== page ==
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Know your Crafts - Chanderi Sarees

 

Chanderi sari is a traditional sari made in Chanderi, Madhya Pradesh, India. The evolution of Chanderi began in 1890’s when the weavers changed from handspun yarn to mill made yarn. In the year 1910, the royal family of Scindia brought the Chanderi saree under their patronage and during that period gold thread motif made its presence in the main body of the cotton muslin saree for the first time. It further led to the introduction of the silk yarn and over the years dobby and jacquard use came into existence. Some of the various beautifully striking motifs include ‘Nalferma, ‘Dandidar, ‘Chatai’, ‘Jangla’, Mehndi wale haath’ etc. The Chanderi fabrics are known for their sheer texture, light weight and a glossy transparency that sets them apart from textiles produced en masse in factories. Traditionally, the fabric was woven using very fine hand spun yarn, which accounted for its delicate texture.

Buttis / Butta "Motifs”:

Since the inception of the Chanderi fabric and primarily ladies Sarees, the buttis on the fabric are hand-woven on Handloom. There is no use of any other process of manufacturing and it is Gold coated, Silver coated and as well as Copper coated. Now a days Tested Zari Butti are also common and in use. The Tested Zari is made with the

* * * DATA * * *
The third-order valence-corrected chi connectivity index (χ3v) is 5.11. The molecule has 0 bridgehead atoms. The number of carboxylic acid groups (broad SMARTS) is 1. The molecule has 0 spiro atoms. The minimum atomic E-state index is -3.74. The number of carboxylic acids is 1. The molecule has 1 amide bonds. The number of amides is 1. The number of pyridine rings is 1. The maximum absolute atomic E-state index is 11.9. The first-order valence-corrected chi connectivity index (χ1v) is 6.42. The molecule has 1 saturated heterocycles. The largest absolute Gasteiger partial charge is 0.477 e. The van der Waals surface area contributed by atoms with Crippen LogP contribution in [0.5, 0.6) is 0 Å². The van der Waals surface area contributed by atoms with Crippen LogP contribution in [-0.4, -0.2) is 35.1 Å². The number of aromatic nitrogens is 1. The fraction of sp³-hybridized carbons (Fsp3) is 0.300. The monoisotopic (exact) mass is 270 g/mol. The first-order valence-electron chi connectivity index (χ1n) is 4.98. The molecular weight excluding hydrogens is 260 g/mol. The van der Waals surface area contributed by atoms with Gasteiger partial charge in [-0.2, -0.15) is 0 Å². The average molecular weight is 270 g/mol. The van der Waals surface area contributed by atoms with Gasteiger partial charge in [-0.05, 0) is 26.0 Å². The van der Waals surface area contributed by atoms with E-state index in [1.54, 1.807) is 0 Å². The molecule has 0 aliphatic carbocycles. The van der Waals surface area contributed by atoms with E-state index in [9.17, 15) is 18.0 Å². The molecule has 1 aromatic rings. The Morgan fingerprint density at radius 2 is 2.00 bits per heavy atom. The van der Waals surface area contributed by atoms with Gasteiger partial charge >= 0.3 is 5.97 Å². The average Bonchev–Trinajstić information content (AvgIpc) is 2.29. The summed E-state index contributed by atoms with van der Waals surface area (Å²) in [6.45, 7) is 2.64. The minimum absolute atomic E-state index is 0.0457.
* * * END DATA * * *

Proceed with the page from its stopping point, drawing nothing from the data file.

use of Synthetic yarn. The Buttis are made by use of Needles. Number of Needles used depends upon the number of Buttis and its size. For each Butti/Butta separate Needles are used. The handmade Buttis are permanent in its nature and existence as well, interlaced and its original shape and structure always remain the same even after its long use.

 

Transparency

The Chanderi Fabric is also well known for its transparency and sheer texture. The transparency is a unique feature, which is not commonly or found in any of the textile products all over the country. The transparency in Chanderi Fabric products is the consequence of Single Flature quality of yarn used. Flature yarn is the quality of yarn when the glue of the raw yarn is not taken out. The none - degumming of the raw yearn gives shine and transparency to the finished fabric.

 

Sources:

http://www.thehindu.com/features/friday-review/history-and-culture/article2090455.ece
http://www.india1001.com/blogs/news/6380038-the-famous-chanderi-fabric
https://en.wikipedia.org/wiki/Chanderi_sari

 

Image Sources

http://www.pinterest.com


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